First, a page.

The Legislation

Finding a balance between safeguarding online identities and the freedom of speech and expression

The Need

Search results are key to an individual’s reputation online

The goal of the Right to be Forgotten (R2BF) movement is to give the American public an effective way to control old, inaccurate and irrelevant information in their search results. Increasingly, ordinary Americans find themselves misrepresented by Internet search algorithms, causing pernicious real-world problems, from major privacy violations to permanent professional and reputational harm.

It has been nearly 20 years since Congress passed a major piece of legislation to protect consumers in the expanding technology and Internet Age, and none of the existing laws adequately address the negative effects of outdated search results. The Right to be Forgotten Movement is proposing that American legislators work to find a solution for this lack of effective regulation.

State of Proposed Legislation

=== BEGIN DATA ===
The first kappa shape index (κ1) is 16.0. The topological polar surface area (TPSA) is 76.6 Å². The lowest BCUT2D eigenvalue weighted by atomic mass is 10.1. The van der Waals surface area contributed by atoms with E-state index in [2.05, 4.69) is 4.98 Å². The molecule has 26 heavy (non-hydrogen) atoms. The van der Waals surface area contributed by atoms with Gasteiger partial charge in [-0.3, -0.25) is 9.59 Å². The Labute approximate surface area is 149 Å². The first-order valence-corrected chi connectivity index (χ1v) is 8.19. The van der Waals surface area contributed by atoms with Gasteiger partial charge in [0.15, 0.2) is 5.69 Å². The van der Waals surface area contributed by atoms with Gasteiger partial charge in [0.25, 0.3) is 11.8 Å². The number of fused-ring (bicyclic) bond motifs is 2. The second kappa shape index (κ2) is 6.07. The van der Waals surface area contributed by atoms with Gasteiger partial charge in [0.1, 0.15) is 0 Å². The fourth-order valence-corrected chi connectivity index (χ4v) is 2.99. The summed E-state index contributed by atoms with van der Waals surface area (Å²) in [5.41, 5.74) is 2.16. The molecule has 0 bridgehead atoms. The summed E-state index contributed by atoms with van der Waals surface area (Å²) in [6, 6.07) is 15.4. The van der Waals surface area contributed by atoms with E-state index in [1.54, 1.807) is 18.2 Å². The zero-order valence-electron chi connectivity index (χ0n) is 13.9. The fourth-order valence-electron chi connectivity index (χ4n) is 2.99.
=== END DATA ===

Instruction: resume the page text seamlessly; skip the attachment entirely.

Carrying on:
Data privacy regulations don’t do enough

The work to find a reasonable balance for how companies operate online has begun in states like California and New York. Even the technology industry is starting to focus on the issue, beginning discussions around what reasonable data privacy laws might entail. However, the focus on data protection and privacy neglects a key issue: the persistence of outdated, inaccurate or inappropriate materials in online search results.

The R2BF movement focuses on developing legislation that protects the reputations of individuals in online search results while still adhering to America’s traditions, values and rules of law surrounding access to information and freedom of expression.

There are models for R2BF legislation to draw inspiration from – both outside the United States and within it – which strike a balance between regulations that safeguard individuals on the one hand and the need to fuel innovation and preserve access to information and free speech on the other. However, many of these policies and laws don’t place enough focus on search engine results.

General Data Protection Regulation